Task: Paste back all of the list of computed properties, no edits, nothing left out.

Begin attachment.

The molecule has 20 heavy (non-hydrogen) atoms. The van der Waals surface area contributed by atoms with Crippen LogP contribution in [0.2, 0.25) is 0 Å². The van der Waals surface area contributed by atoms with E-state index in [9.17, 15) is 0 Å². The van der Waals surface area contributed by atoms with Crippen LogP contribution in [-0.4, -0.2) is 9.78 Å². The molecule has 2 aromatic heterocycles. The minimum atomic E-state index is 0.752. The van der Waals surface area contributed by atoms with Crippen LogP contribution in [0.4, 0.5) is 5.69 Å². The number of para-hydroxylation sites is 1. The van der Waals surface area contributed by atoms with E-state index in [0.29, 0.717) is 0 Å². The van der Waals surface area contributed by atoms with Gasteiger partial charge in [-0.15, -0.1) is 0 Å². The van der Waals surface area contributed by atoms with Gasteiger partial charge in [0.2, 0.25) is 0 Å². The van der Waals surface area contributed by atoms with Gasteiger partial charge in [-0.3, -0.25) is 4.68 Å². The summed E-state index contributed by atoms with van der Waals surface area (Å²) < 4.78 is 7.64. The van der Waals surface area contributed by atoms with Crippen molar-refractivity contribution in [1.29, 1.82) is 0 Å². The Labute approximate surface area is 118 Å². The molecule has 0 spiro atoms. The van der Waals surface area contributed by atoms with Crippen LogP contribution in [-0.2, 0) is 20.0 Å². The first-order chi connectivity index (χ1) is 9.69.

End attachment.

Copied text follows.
The molecule has 20 heavy (non-hydrogen) atoms. The van der Waals surface area contributed by atoms with Crippen LogP contribution in [0.2, 0.25) is 0 Å². The van der Waals surface area contributed by atoms with E-state index in [9.17, 15) is 0 Å². The van der Waals surface area contributed by atoms with Crippen LogP contribution in [-0.4, -0.2) is 9.78 Å². The molecule has 2 aromatic heterocycles. The minimum atomic E-state index is 0.752. The van der Waals surface area contributed by atoms with Crippen LogP contribution in [0.4, 0.5) is 5.69 Å². The number of para-hydroxylation sites is 1. The van der Waals surface area contributed by atoms with E-state index in [0.29, 0.717) is 0 Å². The van der Waals surface area contributed by atoms with Gasteiger partial charge in [-0.15, -0.1) is 0 Å². The van der Waals surface area contributed by atoms with Gasteiger partial charge in [0.2, 0.25) is 0 Å². The van der Waals surface area contributed by atoms with Gasteiger partial charge in [-0.3, -0.25) is 4.68 Å². The summed E-state index contributed by atoms with van der Waals surface area (Å²) < 4.78 is 7.64. The van der Waals surface area contributed by atoms with Crippen molar-refractivity contribution in [1.29, 1.82) is 0 Å². The Labute approximate surface area is 118 Å². The molecule has 0 spiro atoms. The van der Waals surface area contributed by atoms with Crippen LogP contribution in [-0.2, 0) is 20.0 Å². The first-order chi connectivity index (χ1) is 9.69.